Saudi seeks nuclear deals, alliances to counter Iran

Riyadh has both "the will and the ability" to produce nuclear weapons, says Saudi analyst Nawaf Obaid

Afp June 26, 2015

RIYADH: Saudi Arabia is pursuing its own nuclear projects and building alliances to counter Iran, which is days away from a potential atomic deal Riyadh fears could further destabilise the region.

The United States and other major powers will hold weekend talks with Iran in Vienna, aiming to finalise by Tuesday an agreement to prevent Tehran from getting a nuclear weapon.

Gulf states led by Saudi Arabia, the world's top oil exporter, have concerns that Iran, Riyadh's regional rival, could still be able to develop a weapon under the emerging deal to end 12 years of nuclear tensions.

They also worry Washington is not taking their concerns about Iran's "destabilising acts" in the Middle East seriously enough.

On Wednesday, France and Saudi Arabia announced a feasibility study for building two nuclear reactors in the kingdom.

Like its neighbour the United Arab Emirates, Saudi Arabia wants to diversify its energy sources and has plans for 16 reactors.

Read: Iran says few gaps in nuclear talks but big ones

The Paris pact is the third nuclear accord Riyadh has signed this year.
Last week, it reached a deal with Russia on economic, technical and scientific ties for the peaceful use of atomic energy. In March, the kingdom signed a preliminary deal for nuclear cooperation with South Korea.

"Saudi Arabia is going big with its nuclear project," said Jamal Khashoggi, a veteran journalist and an analyst who is linked to the royal family.

"Of course officially it is a peaceful project", but the nuclear know-how could also be used to develop weapons, he said.

In March, Prince Turki al-Faisal, the kingdom's former intelligence chief, told the BBC that whatever Iran is given under a deal with world powers, Saudi Arabia and others will want as well, potentially sparking a regional nuclear race.

Under a framework pact agreed in April, Iran will reduce the number of its nuclear centrifuges for enriching uranium, in return for a lifting of international economic sanctions.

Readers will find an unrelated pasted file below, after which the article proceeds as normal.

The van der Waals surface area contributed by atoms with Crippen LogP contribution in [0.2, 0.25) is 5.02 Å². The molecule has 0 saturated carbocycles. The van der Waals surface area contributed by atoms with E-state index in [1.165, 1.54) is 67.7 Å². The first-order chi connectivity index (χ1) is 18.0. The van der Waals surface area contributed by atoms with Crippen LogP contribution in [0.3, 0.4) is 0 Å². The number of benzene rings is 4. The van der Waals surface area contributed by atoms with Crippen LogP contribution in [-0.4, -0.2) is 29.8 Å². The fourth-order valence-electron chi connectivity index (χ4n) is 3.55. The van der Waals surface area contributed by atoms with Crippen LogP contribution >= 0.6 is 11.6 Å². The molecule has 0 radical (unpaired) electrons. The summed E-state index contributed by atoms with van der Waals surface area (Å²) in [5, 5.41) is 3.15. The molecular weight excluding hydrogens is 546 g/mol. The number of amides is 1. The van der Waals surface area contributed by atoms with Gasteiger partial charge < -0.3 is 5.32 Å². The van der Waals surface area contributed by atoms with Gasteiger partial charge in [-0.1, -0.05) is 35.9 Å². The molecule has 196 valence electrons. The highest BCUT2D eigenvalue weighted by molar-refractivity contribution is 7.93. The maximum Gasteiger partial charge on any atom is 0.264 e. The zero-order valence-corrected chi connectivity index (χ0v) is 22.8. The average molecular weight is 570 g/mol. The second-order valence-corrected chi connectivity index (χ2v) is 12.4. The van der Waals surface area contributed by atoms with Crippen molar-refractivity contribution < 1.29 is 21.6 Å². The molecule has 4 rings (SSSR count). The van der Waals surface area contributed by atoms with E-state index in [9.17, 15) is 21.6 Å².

Iran says its nuclear programme is peaceful but if Saudi Arabia feels the Iranians are continuing their quest for a nuclear weapon, Riyadh will have "no option" but to pursue its own deterrent policy, Khashoggi said.

Riyadh has both "the will and the ability" to produce nuclear weapons, Saudi analyst Nawaf Obaid, a visiting fellow at Harvard University's Belfer Center, wrote on last week.

But a Saudi official told AFP the kingdom "won't take the risk" of seeking an atomic bomb.

He said Iran's policy of "interfering" in Syria, Iraq, Yemen and Lebanon poses danger, regardless of the weapons it possesses.

"I believe much of the talk about Saudi interest in nuclear weapons is posturing," said Mark Fitzpatrick, director of the non-proliferation and disarmament programme at the London-based International Institute for Strategic Studies.

He said their capability is still "rather low" and a better way to enhance Saudi security options is to partner with various Western nations.

"The French reactor deal provides another means of reassurance from Western partners of attention to Saudi interests," Fitzpatrick said.

Read: The significance of Iran’s nuclear framework deal

The nuclear agreement was among investments totalling about $12 billion finalised during the Paris visit by Deputy Crown Prince and Defence Minister Mohammed bin Salman.

Improved links with France highlight a deepening of ties between the Gulf and major powers beyond the region's traditional ally the US.

Fitzpatrick said there is still huge distrust between Washington and Tehran but they will now have channels of communication, "which is of legitimate concern to Saudi Arabia."

Salman's Paris mission came a week after his trip to Russia where a military pact and several other agreements were reached alongside the nuclear deal.

Russia and Iran support Syria's President Bashar al-Assad while Riyadh backs Sunni-led rebels in that country's civil war.

But an editorial in the Saudi Gazette said cooperation between Russia and Riyadh will ensure "national unity and security" for both of them.

The kingdom "has to pursue its own security independently," and cannot take American guarantees for granted, Khashoggi said.

"We are very worried about the Iranian expansionism.... The Middle East is falling apart and no one is helping to put it back in order. Saudi Arabia somehow is dancing alone there."

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